Monday, Jan. 21 marked the opening of junior studio art major Taryn Wiens’ premiere solo exhibition in Cossitt Hall. “The Recurring Ephemeral: Light in Iceland and New Mexico” will be on display until February 1.


A product of a Venture Grant-funded expedition to Iceland and New Mexico this summer, Wiens’s show consists of a variety of media, including embroidered watercolors, photography, and three-dimensional installations. The initial idea for the project began to develop about a year and-a-half ago as Wiens, interested in taking advantage of the Venture Grant opportunity, explored options in relation to her work as an artist.


Taryn Wiens received a Venture Grant to explore Iceland and New Mexico. Photo courtesy of Taryn Wiens
Taryn Wiens received a Venture Grant to explore Iceland and New Mexico. Photo courtesy of Taryn Wiens

“I have been enamored with Iceland and New Mexico because they are both known for really beautiful light,” Wiens said. “I was curious about what makes certain light more beautiful than others.”


Granted the award during her sophomore year, Wiens embarked to Iceland in May of 2012 and then to New Mexico in August, spending about two weeks in each location. In Iceland, Wiens utilized hostels and local farms for lodging, relying primarily on photography and journal keeping as methods for gathering inspiration. The trip to New Mexico included time in Taos, Santa Fe, and camping in the southern part of the state.


“I didn’t really go with any sort of idea of what I was going to do,” Wiens said. “When I came back, I ended up making a lot of work from it that just kind of needed to be made and I wanted a way to share it.”

Involved in art since high school, Wiens has encountered the role of light within her work for years. This project, however, allowed for deeper investigation into the artistic tool.


“I have never really taken [the issue of light] head-on and explored the concept and how the core system of light interacts with us and how we interact with it,” Wiens said.


Wiens’ exhibition fills the upper hallway of Cossitt with work conducted in a variety of methods, each examining the system of light. Most striking is an installation of found objects Wiens collected in Iceland and New Mexico. By removing the pieces from their original locations, Wiens examines the role contextual light plays in defining an object.


“I wanted to make the Colorado light more noticeable,” Wiens said. “This is the piece I definitely think changes the most with the time of day and the weather and the various kind of light that comes through the window.”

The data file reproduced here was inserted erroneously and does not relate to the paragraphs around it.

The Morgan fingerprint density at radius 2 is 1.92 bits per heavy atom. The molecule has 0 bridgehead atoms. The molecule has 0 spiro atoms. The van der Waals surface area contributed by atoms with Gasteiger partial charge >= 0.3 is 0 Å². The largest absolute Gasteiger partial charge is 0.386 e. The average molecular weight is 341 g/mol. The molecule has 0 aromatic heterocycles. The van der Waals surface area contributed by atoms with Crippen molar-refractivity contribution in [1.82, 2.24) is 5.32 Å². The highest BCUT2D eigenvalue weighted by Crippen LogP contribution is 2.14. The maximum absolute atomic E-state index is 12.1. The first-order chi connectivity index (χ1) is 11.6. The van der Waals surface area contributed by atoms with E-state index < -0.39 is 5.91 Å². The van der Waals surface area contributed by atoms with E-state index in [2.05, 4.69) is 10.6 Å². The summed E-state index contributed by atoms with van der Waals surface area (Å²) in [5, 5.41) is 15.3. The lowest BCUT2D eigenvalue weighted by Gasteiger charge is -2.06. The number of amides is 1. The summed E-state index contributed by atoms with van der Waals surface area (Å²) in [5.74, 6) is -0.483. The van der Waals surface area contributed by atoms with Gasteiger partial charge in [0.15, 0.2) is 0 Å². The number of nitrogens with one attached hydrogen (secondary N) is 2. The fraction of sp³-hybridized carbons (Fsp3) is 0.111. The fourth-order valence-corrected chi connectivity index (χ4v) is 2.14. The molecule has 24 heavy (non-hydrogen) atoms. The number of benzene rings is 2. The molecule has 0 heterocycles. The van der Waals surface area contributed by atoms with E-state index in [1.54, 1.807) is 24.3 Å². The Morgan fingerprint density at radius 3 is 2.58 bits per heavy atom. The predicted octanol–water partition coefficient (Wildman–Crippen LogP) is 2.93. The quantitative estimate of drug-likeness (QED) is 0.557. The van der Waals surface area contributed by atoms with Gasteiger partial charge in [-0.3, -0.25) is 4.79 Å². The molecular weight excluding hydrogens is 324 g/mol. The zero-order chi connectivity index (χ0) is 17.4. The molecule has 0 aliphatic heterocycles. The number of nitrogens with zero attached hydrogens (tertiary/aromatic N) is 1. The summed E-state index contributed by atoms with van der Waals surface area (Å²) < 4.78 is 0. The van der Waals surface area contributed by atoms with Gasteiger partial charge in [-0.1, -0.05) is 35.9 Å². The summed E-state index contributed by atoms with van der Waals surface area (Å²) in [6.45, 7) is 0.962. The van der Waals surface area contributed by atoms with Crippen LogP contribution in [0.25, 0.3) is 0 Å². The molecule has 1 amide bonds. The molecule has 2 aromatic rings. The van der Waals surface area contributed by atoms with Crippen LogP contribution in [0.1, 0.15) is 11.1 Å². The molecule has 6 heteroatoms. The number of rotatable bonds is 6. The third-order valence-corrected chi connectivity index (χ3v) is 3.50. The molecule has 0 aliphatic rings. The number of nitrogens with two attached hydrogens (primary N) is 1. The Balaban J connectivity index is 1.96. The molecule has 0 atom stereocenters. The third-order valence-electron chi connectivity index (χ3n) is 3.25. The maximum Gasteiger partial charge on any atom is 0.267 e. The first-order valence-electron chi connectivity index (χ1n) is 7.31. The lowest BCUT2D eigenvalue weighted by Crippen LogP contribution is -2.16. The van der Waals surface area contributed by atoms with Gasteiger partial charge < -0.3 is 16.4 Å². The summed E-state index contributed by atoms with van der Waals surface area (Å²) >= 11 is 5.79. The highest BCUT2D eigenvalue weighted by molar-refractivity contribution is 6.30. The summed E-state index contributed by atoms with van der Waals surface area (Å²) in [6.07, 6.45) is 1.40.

Additional pieces include a series of photographs from the two locations and small-scale watercolor and pastel drawings detailed with embroidery thread. Each provide a glimpse into the stunning landscapes and quality of light Wiens witnessed during her travels. A sculptural wall piece, constructed from hand-woven fabric and light sources, depicts what Wiens described as the “multiplicity but unifying factor of light.”


As a supplement to her pieces, Wiens includes a visual diagram of her thought process throughout the project. Wanting to avoid creating a set hypothesis, she instead illustrated personal conclusions reached regarding light during her travels and the creation of the body of work through a display of snapshots and handwritten notes.


“I am interested in this idea that anybody can become curious about something that they see or something that they recognize in everyday life and approach it and pick it apart even if they don’t have, necessarily, the credentials to do that,” Wiens said.


Having the opportunity to exhibit a solo show is one that few art majors achieve prior to their thesis shows senior year. Gallery space for student art on campus is limited, as well as time within the block plan to put on such a production.


“It was definitely more expensive, more work, and more time than I had predicted,” Wiens said. “But I am pleased with the results.”


As far as artistic plans for the future, Wiens acknowledged the pivotal role that “The Recurring Ephemeral: Light in Iceland and New Mexico” will play in continuing to influence her work.


“I have become really interested in ephemerality and the way things last and the ways we forget and remember them,” Wiens said. “I hope that I can take what I have learned from this and use it as the jumping off point for a new idea to flow into the next thing.”

Leave a Reply